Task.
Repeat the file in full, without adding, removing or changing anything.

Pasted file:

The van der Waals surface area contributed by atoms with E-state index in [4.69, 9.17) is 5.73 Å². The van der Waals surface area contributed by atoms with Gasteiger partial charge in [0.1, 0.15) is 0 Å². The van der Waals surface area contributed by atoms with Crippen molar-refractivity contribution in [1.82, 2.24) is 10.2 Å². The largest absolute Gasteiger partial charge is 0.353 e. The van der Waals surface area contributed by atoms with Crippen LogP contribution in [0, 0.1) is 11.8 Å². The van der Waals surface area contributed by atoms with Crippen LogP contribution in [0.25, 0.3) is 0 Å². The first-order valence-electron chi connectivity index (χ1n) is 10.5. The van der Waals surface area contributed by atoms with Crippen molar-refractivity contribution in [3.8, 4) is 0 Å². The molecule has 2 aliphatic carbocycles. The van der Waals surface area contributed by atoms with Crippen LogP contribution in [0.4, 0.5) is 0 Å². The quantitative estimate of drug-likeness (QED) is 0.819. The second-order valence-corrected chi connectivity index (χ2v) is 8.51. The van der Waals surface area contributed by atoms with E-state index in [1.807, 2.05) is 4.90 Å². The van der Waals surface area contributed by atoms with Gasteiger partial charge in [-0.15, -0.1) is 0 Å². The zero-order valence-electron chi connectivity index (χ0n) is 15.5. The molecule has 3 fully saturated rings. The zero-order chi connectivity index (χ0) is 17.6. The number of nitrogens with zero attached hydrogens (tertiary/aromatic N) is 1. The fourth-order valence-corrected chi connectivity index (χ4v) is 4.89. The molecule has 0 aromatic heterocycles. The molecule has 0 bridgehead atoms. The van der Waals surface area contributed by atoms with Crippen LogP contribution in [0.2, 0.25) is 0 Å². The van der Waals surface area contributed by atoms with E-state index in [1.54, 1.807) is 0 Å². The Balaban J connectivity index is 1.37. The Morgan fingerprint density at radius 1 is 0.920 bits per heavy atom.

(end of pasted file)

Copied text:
The van der Waals surface area contributed by atoms with E-state index in [4.69, 9.17) is 5.73 Å². The van der Waals surface area contributed by atoms with Gasteiger partial charge in [0.1, 0.15) is 0 Å². The van der Waals surface area contributed by atoms with Crippen molar-refractivity contribution in [1.82, 2.24) is 10.2 Å². The largest absolute Gasteiger partial charge is 0.353 e. The van der Waals surface area contributed by atoms with Crippen LogP contribution in [0, 0.1) is 11.8 Å². The van der Waals surface area contributed by atoms with Crippen LogP contribution in [0.25, 0.3) is 0 Å². The first-order valence-electron chi connectivity index (χ1n) is 10.5. The van der Waals surface area contributed by atoms with Crippen molar-refractivity contribution in [3.8, 4) is 0 Å². The molecule has 2 aliphatic carbocycles. The van der Waals surface area contributed by atoms with Crippen LogP contribution in [0.4, 0.5) is 0 Å². The quantitative estimate of drug-likeness (QED) is 0.819. The second-order valence-corrected chi connectivity index (χ2v) is 8.51. The van der Waals surface area contributed by atoms with E-state index in [1.807, 2.05) is 4.90 Å². The van der Waals surface area contributed by atoms with Gasteiger partial charge in [-0.15, -0.1) is 0 Å². The zero-order valence-electron chi connectivity index (χ0n) is 15.5. The molecule has 3 fully saturated rings. The zero-order chi connectivity index (χ0) is 17.6. The number of nitrogens with zero attached hydrogens (tertiary/aromatic N) is 1. The fourth-order valence-corrected chi connectivity index (χ4v) is 4.89. The molecule has 0 aromatic heterocycles. The molecule has 0 bridgehead atoms. The van der Waals surface area contributed by atoms with Crippen LogP contribution in [0.2, 0.25) is 0 Å². The van der Waals surface area contributed by atoms with E-state index in [1.54, 1.807) is 0 Å². The Balaban J connectivity index is 1.37. The Morgan fingerprint density at radius 1 is 0.920 bits per heavy atom.